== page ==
JPM, Day 3: AbbVie duo's $20B ambitions, GSK and Pfizer's what-next moment and Amarin's clear runway

San Francisco
Another JPM year is nearing a close in San Francisco. (Anthony Quintano via Flickr)

We're not gonna lie—Wednesdays at the J.P. Morgan Healthcare Conference feel a bit anticlimactic. Two days of meetings, presentations, panels and cocktail hours are past, and we can see the end in sight.

But that doesn't mean the action has come to a halt. Indeed, we picked up some unprecedented talk from AbbVie CEO Rick Gonzalez first thing Wednesday morning, and by day's end had heard some even bigger numbers from a GlaxoSmithKline vaccines exec.

Now, our JPM on-site team is dispersing, recapping and digging through notebooks for quotes that captured the whirlwind conference-in-progress. Here's what we heard—and what we're thinking—after Day 3.

Missed our previous roundups? Here are Day 1 and Day 2. And check out our collected JPM coverage: FierceBiotech's here and FiercePharma's here.

GlaxoSmithKline and Pfizer seem to have contradictory visions for their consumer health joint venture. During a Tuesday presentation, Pfizer chief Albert Bourla said he believes the JV is heading toward an IPO within three to four years in a move that provides the New York pharma a “clear exit strategy.” Maybe not, GSK’s chief strategy officer David Redfern said in an interview with Bloomberg the following day. "And it’s entirely our decision,” Redfern said. Story

At Wednesday’s first presentation, AbbVie CEO Richard Gonzalez talked up the potential of two the drugmaker’s new immunology launches Skyrizi and Rinvoq. While only approved in psoriasis and rheumatoid arthritis right now, respectively, Gonzalez said he expects the meds to pick up new indications to eventually match or best Humira, AbbVie’s almost-$20 billion megablockbuster. If pricing holds steady, he could envision the meds reaching $20 billion in sales or more, easily picking up where Humira leaves off as biosimilars enter the U.S. in 2023. Story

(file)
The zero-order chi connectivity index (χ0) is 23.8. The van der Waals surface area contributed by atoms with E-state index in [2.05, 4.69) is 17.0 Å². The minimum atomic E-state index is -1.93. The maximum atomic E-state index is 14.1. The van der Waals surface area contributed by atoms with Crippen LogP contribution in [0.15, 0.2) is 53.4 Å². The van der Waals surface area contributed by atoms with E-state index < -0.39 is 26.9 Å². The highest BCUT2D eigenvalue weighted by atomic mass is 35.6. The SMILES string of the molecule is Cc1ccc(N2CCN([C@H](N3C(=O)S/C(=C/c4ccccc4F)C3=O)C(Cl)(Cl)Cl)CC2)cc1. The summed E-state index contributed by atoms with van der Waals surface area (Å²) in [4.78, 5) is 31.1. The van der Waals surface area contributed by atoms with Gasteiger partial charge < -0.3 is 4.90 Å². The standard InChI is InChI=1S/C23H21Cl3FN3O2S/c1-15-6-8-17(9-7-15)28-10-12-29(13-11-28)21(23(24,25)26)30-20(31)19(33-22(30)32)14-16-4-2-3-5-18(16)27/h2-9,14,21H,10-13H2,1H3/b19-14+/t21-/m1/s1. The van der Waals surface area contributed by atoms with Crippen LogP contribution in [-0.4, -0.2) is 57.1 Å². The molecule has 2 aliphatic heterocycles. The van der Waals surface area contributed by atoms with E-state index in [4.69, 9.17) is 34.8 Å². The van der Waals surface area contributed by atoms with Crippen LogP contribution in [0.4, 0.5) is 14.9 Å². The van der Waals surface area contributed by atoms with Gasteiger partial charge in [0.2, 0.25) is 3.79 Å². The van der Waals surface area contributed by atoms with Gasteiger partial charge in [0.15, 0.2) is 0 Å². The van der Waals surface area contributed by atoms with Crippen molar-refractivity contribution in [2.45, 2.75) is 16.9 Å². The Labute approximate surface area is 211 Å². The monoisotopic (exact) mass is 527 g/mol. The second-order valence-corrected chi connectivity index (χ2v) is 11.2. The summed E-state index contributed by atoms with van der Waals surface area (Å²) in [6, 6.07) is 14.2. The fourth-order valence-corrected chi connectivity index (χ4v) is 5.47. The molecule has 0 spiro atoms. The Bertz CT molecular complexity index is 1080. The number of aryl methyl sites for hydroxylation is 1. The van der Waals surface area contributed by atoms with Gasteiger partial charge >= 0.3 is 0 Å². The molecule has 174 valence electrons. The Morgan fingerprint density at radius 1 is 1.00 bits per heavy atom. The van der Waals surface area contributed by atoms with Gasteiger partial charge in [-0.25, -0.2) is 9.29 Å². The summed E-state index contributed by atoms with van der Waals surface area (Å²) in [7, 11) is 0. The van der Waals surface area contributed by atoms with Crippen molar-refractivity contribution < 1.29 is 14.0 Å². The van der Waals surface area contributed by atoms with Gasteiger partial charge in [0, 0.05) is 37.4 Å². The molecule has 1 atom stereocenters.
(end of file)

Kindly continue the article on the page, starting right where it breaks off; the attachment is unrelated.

GSK’s Shingrix generated blockbuster sales quickly after its launch, but numbers touted by the drugmaker this week show the size of the remaining opportunity—and how much supply constraints have held the rollout back. The company figures a massive 115 million people in the U.S. alone would be eligible for Shingrix, GSK’s vaccines president Roger Connor told FiercePharma at JPM. The company's “looking everywhere” to increase capacity, but it’s started to hit a “bottleneck," with true relief several years away. Story

Amarin's been revving up for Vascepa's big CV launch in the U.S., and now that AstraZeneca’s Epanova flopped a major trial, its field is clear of competitors. In Europe, Vascepa is still awaiting its regulatory review for CV risk reduction, but that hasn't stopped other drugmakers from sniffing around for possible licensing opportunities, CEO John Thero told investors Wednesday. Not interested, Thero said—at least not yet. Amarin sees more value in waiting out the regulatory process before considering a deal. “It’s still a bit premature to get too far along in these conversations as we think the value will increase as the regulatory process proceeds in Europe,” he said. Story

Michael Goettler, CEO-to-be of the new Viatris, said the combination of Mylan and Upjohn will have global scale and geographic reach, and will be a “partner of choice” for midsized drugmakers seeking to reach new markets. The combination makes sense because together the companies will have a sustainable and diverse portfolio, plus strong commercial capabilities and financial performance, Goettler said.

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